Make the most of college every day

Michael Sicoli, Editor-in-Chief

Illustration by (Connor Lawless)

Where were you a year ago?

Not a single person wants to remember how difficult the last year and a half was for them, but try to think back. I know I was struggling, upset that my college experience was not all that I wanted it to be. I know I put on more weight in the fall after dropping much of it over summer’s quarantine — which bothered me. I definitely remember the different yellow, orange and red alert statuses as COVID-19 crawled like a spider over Quinnipiac University.

All of that bothered the heck out of me. It was miserable, but a year later, perspective is beginning to set in.

Last year, Quinnipiac still offered hybrid classes. Students still walked across the Quad. Roommates still hung around, flipping book pages while tossing a ping pong ball simultaneously. It wasn’t what college was sold as, but it was something.

Now, it becomes more evident than ever that the pandemic fortified our inner strength. With Thanksgiving on the horizon, perspective is something that every Quinnipiac student should consider.

Take masks, for example. I wrote an opinion article over the summer about how I believed mandated masks were unnecessary when the COVID-19 vaccine was required for every student. I stand by that point, but I’ve come to realize that complaining about the little things is not a productive way to manage your emotions amid a stressful college lifestyle.

After all, students have enough on their plate — easing it feels like scooping water out of the ocean with a toy bucket.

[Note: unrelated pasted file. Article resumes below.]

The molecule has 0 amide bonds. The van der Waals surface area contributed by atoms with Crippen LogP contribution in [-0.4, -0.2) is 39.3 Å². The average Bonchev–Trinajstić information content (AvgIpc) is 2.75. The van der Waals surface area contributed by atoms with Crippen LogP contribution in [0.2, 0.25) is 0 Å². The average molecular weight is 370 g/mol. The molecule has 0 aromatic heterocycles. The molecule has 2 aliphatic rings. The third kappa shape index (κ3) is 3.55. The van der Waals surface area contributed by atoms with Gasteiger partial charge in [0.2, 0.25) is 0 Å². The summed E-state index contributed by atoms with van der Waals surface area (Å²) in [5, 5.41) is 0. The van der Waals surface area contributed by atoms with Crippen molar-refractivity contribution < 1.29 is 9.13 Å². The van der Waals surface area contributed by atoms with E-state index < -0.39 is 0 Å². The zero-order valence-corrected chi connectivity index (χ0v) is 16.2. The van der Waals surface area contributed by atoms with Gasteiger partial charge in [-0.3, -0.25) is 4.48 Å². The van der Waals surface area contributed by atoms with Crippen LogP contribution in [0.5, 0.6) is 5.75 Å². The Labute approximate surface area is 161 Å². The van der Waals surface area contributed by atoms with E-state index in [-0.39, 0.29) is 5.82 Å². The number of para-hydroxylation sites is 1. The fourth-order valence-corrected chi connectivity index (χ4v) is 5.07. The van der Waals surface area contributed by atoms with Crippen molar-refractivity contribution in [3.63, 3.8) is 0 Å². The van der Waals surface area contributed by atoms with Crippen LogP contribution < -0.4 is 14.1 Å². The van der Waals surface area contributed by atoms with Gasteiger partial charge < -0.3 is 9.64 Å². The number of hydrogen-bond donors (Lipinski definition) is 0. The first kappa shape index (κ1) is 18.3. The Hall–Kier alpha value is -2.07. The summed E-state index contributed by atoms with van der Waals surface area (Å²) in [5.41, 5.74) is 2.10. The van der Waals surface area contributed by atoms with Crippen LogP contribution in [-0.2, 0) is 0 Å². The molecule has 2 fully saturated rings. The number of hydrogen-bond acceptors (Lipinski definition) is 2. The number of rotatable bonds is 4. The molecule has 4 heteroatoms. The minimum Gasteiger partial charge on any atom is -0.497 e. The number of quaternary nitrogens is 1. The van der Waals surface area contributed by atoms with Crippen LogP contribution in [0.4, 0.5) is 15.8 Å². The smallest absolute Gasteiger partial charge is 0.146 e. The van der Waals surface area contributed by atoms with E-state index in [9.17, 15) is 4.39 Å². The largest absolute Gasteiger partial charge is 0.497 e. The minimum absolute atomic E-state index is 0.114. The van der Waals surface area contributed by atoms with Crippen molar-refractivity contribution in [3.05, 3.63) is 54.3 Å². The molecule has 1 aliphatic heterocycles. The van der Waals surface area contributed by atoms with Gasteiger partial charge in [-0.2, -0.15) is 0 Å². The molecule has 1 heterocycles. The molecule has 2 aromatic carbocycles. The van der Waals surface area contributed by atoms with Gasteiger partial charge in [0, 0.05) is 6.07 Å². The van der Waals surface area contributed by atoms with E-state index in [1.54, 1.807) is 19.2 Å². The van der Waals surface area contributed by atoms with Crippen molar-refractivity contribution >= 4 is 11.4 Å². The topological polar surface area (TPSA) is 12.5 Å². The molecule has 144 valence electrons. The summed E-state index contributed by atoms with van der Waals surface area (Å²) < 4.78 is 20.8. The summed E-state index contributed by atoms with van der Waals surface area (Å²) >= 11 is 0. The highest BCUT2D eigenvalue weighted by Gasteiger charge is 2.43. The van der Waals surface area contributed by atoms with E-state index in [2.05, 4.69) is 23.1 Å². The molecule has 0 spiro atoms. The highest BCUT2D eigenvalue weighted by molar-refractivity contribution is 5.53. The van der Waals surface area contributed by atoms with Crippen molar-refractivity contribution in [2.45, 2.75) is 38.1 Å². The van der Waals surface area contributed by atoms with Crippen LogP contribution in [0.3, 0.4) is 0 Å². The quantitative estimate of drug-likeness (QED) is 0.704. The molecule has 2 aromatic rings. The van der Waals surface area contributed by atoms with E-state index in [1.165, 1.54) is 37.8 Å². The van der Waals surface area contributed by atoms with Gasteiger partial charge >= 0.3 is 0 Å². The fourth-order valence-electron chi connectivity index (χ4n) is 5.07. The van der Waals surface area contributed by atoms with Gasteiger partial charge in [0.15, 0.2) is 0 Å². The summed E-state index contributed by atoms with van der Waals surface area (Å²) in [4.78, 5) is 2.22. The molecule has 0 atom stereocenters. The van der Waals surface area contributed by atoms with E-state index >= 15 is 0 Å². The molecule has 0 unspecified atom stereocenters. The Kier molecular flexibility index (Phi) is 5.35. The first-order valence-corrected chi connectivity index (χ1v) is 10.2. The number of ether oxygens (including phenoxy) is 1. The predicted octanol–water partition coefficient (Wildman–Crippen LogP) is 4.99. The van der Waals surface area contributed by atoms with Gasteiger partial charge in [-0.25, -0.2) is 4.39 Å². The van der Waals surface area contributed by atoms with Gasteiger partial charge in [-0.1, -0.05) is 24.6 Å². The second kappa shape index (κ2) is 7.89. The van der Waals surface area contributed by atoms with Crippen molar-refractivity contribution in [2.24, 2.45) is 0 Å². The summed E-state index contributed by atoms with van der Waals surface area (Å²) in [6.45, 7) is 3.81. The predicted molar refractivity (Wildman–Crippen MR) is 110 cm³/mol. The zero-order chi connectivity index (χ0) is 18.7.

With this new state of mind, I challenge you to think beyond yourself. When your day starts to spiral, realize these should be the best days of your life.

There may be better days ahead, but college is a wealth of individualism, freedom and growth. Rarely will the three ever coincide again more than they will right here and now. You owe it to yourself to make each day better than the last.

As a notoriously pessimistic person, not everything will break my way. It’s a growing point, but I’ve come to the realization that my mistakes and screw-ups should not ruin my day or week. Avoiding spiraling is an important way to keep yourself afloat.

It’s not easy to take a step back when something goes wrong, particularly with big decisions or projects that took
a lot of investment. But again, capitalizing on the college years means putting the bad moments in the rearview mirror. After talking to my older brother, who graduated from Rochester Institute of Technology a few years back, he shared some wisdom only an older sibling could pass down.

These days of freedom — surrounded by friends — are, in a way, numbered. Experiencing all you can and living to the fullest is the best way to make that expensive tuition worth it.

If you are struggling, seek help. The counselors at Quinnipiac can be a good resource, of which you can find contacts on the university website. But don’t let the daily, nitty-gritty grind lead you to bury your head in a pillow for the night. You have people to see, memories to make and experiences to conquer.

So as we Bobcats head into Thanksgiving break, breaking bread and eating turkey over the dinner table, be thankful. Recognize how far you have come and appreciate every step you have along the way.